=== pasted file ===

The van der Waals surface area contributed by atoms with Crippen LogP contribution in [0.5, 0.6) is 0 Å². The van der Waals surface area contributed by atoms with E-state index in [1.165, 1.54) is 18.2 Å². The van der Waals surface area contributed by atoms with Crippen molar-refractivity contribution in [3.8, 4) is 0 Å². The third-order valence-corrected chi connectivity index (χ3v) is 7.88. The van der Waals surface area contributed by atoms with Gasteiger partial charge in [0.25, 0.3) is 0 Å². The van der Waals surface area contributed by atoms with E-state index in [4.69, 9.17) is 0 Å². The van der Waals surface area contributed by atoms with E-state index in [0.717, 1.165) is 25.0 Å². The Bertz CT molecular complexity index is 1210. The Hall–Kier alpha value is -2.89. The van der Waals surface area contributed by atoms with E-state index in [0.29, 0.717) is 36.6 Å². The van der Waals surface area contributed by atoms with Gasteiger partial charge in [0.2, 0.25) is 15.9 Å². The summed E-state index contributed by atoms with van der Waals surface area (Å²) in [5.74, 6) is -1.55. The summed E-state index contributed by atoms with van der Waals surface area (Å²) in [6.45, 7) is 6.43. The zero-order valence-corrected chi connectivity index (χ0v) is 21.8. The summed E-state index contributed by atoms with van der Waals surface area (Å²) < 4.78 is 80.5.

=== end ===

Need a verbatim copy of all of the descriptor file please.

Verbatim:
The van der Waals surface area contributed by atoms with Crippen LogP contribution in [0.5, 0.6) is 0 Å². The van der Waals surface area contributed by atoms with E-state index in [1.165, 1.54) is 18.2 Å². The van der Waals surface area contributed by atoms with Crippen molar-refractivity contribution in [3.8, 4) is 0 Å². The third-order valence-corrected chi connectivity index (χ3v) is 7.88. The van der Waals surface area contributed by atoms with Gasteiger partial charge in [0.25, 0.3) is 0 Å². The van der Waals surface area contributed by atoms with E-state index in [4.69, 9.17) is 0 Å². The van der Waals surface area contributed by atoms with E-state index in [0.717, 1.165) is 25.0 Å². The Bertz CT molecular complexity index is 1210. The Hall–Kier alpha value is -2.89. The van der Waals surface area contributed by atoms with E-state index in [0.29, 0.717) is 36.6 Å². The van der Waals surface area contributed by atoms with Gasteiger partial charge in [0.2, 0.25) is 15.9 Å². The summed E-state index contributed by atoms with van der Waals surface area (Å²) in [5.74, 6) is -1.55. The summed E-state index contributed by atoms with van der Waals surface area (Å²) in [6.45, 7) is 6.43. The zero-order valence-corrected chi connectivity index (χ0v) is 21.8. The summed E-state index contributed by atoms with van der Waals surface area (Å²) < 4.78 is 80.5.